All’s quiet now on the behind-the-scenes front at London’s Royal Court Theatre, which means the Sloane Square playhouse can devote its attentions to its real function as Britain’s premier theatre for new writing. But it wasn’t always thus, and who know how long the calm will last? The British press spent 1991 reporting all manner of courtly intrigue, and this year has already seen artistic director Max Stafford-Clark win his first-ever libel suit, against GQ magazine in Britain, for spreading defamatory comments about him.
Personalities aside, the Chelsea venue’s plays have often made news. Everyone knows that this is where modern British drama is said to have begun in 1956 with John Osborne’s Look Back in Anger, but the theatre was more recently the sight of a protracted row over Jim Allen’s purportedly anti-Semitic piece Pendition, which was withdrawn from a production in 1987; and John Guare’s Six Degrees of Separation this past June drew a local loony several nights running claiming the play’s real-life story of Manhattan con artistry as his.Order now
IT’S RARE ON AND OFF stage to find a theatre so consistently in the headlines, which may be a tribute of sorts to the esteem in which the Court has long been held. Still, do readers of the downmarket London tabloid the Daily Express even know what the Royal Court is? Perhaps not, but last year, that paper, like many others, knew a good story when it saw one, and Stafford-Clark’s security of tenure was for a while the hottest showbiz story in town. “The fact is that journalists want controversy, and most people in the British theatre are so uncontroversial,” Stafford-Clark, 51, says now, looking back at the fierce debate engendered by his desire to prolong his leadership. Appointed in 1979, Stafford-Clark had already extended his contract once only to find that his desire for yet another extension was dividing the theatre’s ranks.
Leading the pro faction were playwrights like Timberlake Wertenbaker, whose career has blossomed at the Court from The Grace of Mary Traverse through Our Country’s Good and Three Birds Alighting on a Field, her 1991 play which returns to the mainstage in November. The nay-sayers included Hani Kureishi, who was a Court dramatist some years before he found screenwriting and an Oscar nomination with My Beautiful Launderette; and Matthew Evans, chairman of the publishing house Faber and Faber and former head of the Royal Court’s governing board, whose barbed comments in GQ prompted Stafford-Clark’s lawsuit.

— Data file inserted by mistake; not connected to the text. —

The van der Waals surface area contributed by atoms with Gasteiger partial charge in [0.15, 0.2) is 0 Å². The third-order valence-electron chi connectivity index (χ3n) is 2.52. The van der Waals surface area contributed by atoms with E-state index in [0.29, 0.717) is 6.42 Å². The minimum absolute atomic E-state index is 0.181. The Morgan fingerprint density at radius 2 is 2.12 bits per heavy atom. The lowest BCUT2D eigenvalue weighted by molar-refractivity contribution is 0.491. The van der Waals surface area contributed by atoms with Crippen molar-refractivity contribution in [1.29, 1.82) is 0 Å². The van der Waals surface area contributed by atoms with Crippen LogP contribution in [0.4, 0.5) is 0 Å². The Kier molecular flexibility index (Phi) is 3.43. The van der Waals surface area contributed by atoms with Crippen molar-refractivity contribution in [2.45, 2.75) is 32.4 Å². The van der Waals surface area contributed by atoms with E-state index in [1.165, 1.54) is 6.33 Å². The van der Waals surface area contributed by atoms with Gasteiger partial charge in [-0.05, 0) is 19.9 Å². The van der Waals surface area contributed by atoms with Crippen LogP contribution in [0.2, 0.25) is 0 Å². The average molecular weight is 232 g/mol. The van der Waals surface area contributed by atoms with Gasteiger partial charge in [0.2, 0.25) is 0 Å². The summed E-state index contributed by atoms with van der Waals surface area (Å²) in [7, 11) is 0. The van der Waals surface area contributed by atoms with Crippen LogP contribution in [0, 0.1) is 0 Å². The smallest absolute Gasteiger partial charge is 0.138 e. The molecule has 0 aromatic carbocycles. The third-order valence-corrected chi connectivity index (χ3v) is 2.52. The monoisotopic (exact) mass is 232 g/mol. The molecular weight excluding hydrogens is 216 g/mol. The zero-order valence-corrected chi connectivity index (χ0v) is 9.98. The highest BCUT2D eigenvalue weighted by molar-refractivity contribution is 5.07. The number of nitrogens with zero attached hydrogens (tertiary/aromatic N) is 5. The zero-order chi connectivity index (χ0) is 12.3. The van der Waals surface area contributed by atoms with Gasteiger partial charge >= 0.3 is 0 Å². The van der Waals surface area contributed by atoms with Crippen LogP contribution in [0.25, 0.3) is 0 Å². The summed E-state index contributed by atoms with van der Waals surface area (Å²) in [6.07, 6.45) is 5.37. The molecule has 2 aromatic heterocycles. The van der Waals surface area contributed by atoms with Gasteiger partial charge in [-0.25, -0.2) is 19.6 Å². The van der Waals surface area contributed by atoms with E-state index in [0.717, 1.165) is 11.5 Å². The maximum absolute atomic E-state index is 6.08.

The ultimate decision, when the board delivered it, seemed like a classic fudge: Stephen Daldry, 31-year-old artistic director of the tiny Gate Theatre in west London’s Notting Hill and winner of a special Olivier Award for that theatre in April, was appointed artistic director designate and would accede to the top job in October 1993. At that point, Stafford-Clark would become Daldry’s deputy, with the proviso that Daldry could dispense with him altogether if he wished. On April 1, Daldry moved into the building–to a desk adjoining Stafford-Clark’s–only to find that it would be a while before the two men occupied the room simultaneously. Stafford-Clark had a prior engagement with the Royal Shakespeare Company in Stratford to direct Richard Brome’s 1642 play, A Jovial Crew, adapted by the Court’s literary associate, Stephen Jeffreys. And Daldry was off in the summer, rehearsing his Royal National Theatre debut Sept. 12 with an unexpected choice–J.B. Priestley’s wartime warhorse, An Inspector Calls.
The National opening night arrived, and history, it can fairly be said, was made: Here, working on a scale heretofore unavailable to him in London, was Daldry exploding for full emotional and visual impact the fustiest of repertory stalwarts, bursting Priestley’s play wide open to discover the Pirandello-ish masterwork that lay inside. No longer a domestic chamber piece about civic duty, Inspector Calls was played for visceral bravura, allowing Priestley his full weight both as a leftist agitator and theatrical renegade. Working with an extraordinary set by Ian MacNeil, Daldry turned the play inside out (often literally), placing the Birlings’ drawing room in a jewel box perched near the rear of the stage, while a charred, war-ravaged landscape occupied the front. The result was to cast Daldry immediately as a directorial subversive, which is no bad thing for an adventuresome cutting-edge theatre to have at its helm.